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The scholarship, established in memory of the late actor David Coleman Dukes, is awarded annually to a third-year Theater Arts student working toward a career in stage acting. A bronze plaque commemorating the scholarship benefit held in David Coleman Dukes' name can be seen in the lobby of the Bing Theater, off Queen's Court on the USC campus.
— Madeline Puzo, Dean, USC School of Theatre
• I Married the Ice-Pick Killer (New York Times Magazine)
March 19, 2002
Scenes from the life of an actor's wife by Carol Muske-Dukes
Arriving late to a dinner party a while back, my husband and I approached the dining room, where people were already seated. A woman rose up from her chair, pointed a finger at David and cried, "My God, you're the one who raped Edith Bunker!"
I glanced at him. He'd already been established as a cross-dresser, and he'd confessed to Frank Sinatra, of all people, that he was the ice-pick killer. My husband smiled calmly. "I didn't rape her," he explained. "I tried, but she hit me in the face with a hot cake from the oven."
My husband is an actor, in case you haven't already guessed. And of all the strange marriages I've witnessed in my life (competitors in politics or business, for instance, or lovey-dovey Siamese-twin-like unions), none come close to the existential challenge of life with a thespian.
The day of our wedding I knew I had not only married an actor, I had also married an actor's life -- and thereby taken a role in a "partnership" akin to that between an orbiting astronaut and Mission Control. As I waved goodbye to my new mate, hurrying off from the reception to his evening performance as Salieri in "Amadeus," I realized I was waving goodbye to the way I'd lived up till then - as a poet and teacher of writing, a life that had provided me with a modicum of control over my own fate.
David has likened actors to wallflowers at a prom, waiting for a producer or agent to ask them to dance. But once gestured to, the actor leaps up, tangoing on table tops, belting out show tunes, ripping off his spectacles, crying, "Yes, yes, yes!" Living with an actor is like living with someone who keeps getting kidnapped. And longs to be kidnapped.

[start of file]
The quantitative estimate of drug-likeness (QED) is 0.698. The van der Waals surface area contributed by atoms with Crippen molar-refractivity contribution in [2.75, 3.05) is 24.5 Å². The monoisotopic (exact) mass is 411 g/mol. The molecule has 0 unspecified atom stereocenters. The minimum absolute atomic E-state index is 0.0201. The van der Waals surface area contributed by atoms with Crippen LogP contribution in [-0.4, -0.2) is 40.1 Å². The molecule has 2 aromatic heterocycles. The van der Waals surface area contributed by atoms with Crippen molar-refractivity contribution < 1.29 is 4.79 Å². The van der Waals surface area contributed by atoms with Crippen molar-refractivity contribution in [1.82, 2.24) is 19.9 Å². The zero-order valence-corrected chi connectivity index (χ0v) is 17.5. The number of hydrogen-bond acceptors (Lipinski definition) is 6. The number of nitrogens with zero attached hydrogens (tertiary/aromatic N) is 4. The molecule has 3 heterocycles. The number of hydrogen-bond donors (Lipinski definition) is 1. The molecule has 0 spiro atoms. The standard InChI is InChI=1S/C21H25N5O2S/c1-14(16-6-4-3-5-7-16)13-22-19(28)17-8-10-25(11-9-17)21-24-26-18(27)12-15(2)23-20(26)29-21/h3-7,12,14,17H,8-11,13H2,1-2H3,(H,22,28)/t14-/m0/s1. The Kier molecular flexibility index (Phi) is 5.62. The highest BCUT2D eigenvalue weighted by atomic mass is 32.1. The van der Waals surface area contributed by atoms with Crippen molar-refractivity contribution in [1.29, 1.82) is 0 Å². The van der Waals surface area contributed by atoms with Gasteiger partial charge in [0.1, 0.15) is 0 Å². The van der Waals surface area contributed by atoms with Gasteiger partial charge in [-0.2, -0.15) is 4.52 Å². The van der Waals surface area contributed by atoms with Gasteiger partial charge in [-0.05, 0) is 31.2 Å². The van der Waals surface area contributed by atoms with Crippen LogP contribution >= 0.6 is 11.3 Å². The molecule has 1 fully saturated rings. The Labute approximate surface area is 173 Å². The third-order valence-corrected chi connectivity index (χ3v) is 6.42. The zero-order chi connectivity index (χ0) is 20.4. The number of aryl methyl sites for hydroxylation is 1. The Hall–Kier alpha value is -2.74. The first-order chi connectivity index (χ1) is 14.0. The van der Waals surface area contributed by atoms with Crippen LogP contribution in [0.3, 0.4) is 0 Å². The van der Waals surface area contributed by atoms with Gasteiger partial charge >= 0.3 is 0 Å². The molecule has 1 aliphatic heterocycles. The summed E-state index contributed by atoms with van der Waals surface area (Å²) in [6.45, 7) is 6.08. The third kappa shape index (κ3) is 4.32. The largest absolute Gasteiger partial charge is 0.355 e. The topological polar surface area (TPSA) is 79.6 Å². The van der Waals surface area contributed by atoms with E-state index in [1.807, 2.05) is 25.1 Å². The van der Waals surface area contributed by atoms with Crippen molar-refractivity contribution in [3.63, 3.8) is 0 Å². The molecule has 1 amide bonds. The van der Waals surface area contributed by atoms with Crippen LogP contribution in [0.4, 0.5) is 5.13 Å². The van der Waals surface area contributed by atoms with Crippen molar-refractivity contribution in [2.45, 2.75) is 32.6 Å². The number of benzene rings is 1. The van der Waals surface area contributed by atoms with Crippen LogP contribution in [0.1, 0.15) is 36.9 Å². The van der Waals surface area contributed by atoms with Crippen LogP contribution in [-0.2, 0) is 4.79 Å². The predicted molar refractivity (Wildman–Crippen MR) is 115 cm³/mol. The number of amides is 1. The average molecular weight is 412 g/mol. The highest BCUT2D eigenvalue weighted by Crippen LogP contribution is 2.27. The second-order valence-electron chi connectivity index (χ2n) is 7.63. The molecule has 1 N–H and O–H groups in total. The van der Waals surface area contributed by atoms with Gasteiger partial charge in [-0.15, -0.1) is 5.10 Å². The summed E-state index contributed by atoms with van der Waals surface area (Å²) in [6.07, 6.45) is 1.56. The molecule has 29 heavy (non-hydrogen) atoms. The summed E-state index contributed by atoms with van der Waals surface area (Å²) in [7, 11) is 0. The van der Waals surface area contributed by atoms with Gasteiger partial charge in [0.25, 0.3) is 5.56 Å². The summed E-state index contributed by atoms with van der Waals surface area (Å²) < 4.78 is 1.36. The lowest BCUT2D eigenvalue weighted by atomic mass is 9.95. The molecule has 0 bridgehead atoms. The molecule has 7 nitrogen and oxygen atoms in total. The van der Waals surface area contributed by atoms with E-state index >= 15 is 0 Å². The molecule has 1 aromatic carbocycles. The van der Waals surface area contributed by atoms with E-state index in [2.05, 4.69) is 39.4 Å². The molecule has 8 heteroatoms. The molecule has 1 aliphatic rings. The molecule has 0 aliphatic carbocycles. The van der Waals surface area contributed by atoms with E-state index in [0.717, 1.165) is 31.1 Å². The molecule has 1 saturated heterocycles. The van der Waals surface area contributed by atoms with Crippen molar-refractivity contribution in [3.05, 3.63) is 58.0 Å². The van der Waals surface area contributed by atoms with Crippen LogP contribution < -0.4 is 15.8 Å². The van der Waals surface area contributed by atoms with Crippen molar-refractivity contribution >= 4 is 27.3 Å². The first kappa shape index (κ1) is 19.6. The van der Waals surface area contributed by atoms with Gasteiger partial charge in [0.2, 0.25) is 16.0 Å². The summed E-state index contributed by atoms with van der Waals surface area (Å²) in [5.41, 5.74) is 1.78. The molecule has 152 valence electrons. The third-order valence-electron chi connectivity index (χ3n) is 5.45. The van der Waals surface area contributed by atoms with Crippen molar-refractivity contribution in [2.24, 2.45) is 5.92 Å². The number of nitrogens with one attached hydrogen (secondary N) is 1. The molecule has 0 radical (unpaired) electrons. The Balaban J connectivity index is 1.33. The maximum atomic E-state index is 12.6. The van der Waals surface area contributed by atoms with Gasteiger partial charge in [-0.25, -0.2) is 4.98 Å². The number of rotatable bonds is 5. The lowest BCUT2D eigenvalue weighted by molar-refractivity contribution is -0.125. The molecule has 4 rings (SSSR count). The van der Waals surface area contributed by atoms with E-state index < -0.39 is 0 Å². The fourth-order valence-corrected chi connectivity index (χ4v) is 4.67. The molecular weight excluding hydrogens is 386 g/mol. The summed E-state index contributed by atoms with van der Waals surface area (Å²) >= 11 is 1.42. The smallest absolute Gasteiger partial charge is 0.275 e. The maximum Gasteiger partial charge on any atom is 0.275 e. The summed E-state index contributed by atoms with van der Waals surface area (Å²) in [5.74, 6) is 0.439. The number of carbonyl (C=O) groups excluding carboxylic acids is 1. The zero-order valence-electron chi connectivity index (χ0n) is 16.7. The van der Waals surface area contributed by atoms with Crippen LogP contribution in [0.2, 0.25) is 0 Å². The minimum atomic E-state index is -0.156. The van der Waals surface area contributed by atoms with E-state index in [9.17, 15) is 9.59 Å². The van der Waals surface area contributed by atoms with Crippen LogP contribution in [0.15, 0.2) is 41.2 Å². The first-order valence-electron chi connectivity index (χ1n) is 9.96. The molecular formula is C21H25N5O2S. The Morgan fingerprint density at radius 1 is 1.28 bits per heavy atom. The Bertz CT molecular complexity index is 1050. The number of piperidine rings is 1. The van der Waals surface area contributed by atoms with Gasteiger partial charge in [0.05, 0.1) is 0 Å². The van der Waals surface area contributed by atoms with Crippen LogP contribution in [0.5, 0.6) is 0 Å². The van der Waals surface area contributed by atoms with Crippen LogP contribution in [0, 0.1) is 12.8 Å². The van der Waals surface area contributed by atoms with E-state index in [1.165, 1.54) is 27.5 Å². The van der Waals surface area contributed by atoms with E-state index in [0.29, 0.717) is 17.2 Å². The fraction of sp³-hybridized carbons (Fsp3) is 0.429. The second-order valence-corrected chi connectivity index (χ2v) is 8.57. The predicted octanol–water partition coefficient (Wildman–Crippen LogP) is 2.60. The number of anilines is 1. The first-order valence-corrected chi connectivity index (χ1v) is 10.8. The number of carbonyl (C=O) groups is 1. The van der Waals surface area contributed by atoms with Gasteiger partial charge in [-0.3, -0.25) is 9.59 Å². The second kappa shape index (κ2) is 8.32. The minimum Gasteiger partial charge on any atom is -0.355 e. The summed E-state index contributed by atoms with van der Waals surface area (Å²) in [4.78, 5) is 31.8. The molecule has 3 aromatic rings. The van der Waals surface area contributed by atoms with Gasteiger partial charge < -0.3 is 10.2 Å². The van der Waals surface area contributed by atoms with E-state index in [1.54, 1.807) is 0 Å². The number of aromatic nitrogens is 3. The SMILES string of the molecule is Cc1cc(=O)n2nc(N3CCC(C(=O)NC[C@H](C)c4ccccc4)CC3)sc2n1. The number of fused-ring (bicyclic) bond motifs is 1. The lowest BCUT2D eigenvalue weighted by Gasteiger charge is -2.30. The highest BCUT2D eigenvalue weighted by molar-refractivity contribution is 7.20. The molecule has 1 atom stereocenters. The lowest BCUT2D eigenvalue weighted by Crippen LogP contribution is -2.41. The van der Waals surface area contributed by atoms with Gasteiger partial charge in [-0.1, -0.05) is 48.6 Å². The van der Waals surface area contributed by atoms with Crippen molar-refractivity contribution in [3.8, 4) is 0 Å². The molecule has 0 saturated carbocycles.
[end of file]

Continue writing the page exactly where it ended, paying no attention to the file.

At 10 in the morning, he's lying on the couch groaning that he'll never work again. The phone rings, and a few hours later, he's throwing that last pair of socks into his suitcase and flying off - to where? Toronto? Prague? Buenos Aires? He'll call when he gets there. I gave birth to our daughter, Annie, on a mini-series schedule. David was on a 10-day break at the time, affording us a brief, golden moment at home. But when production resumed on the opposite coast, he was gone.
I was stunned and resentful when he left. Then, after years of trying to plan vacations, birthday celebrations and travel for my own work around his constantly changing schedule, I began to understand that a job is more than just a job to an actor. It is more than the money or fame. It is the chance for transformation. As a writer, I rely on words to create a voice, an identity. But an actor goes a step further -- he or she literally embodies the voice, the created self. This can make acting seem less like a career and more like a proactive search for psychosis.
Unlike mad poets, actors often confront their psychoses in luxurious settings: over catered meals, with gofers at the ready, in the pseudo-intimate atmosphere of a television or film set. Not to mention the pseudo-intimate atmosphere of bigamy David has been "married" to Lindsay Wagner, Mira Sorvino, Connie Sellecca and Jaclyn Smith, among others. He survived nicely a gender-bending liaison with B. D. Wong and a concentration-camp love affair with Richard Gere. Yet I ask myself, How many of these performers can compose a sestina? Can the young woman from Wardrobe who calls to ask me what size underwear David wears generate a triolet?
Despite ostensible glamour, actors follow the crops like migrant laborers. The actor's spouse (male or female, though in these cases usually female) tags along - for a while. Until the children reach school age (or until your own career interferes), it's possible, though not desirable, to live in hotel rooms around the world. Sooner or later, though, it becomes necessary to establish a parallel life - and adjust to periods of absence, Daily long-distance phone calls, photos of sets and hotel rooms and "travelogue" letters can all soothe separation anxiety.
Annie is now 16. She and I recently flew to london, where David was appearing in the play "Art". She misses her father when he goes away, and he has been absent for a few important moments in her life.(Though she has caught a few of his performances - starting at age 4, when she inadvertently saw his ice-pick-killer confession in the bathtub on TV and wept along with him.) Yet as we sit in the darkened theater and I see her bright face turned up toward the stage, I ask myself, How many children get to see Dad utterly, artfully reinvented before their eyes? And to recognize that this transformation is wondrous? And to know that wonder is what work can be, when the work is art and the art is your life?
Carol Muske, a professor of English and creative writing at the University of Southern California, is married to the actor David Coleman Dukes. This essay is adapted from "A Poet in Hollywood," aforthcoming collection ofher work.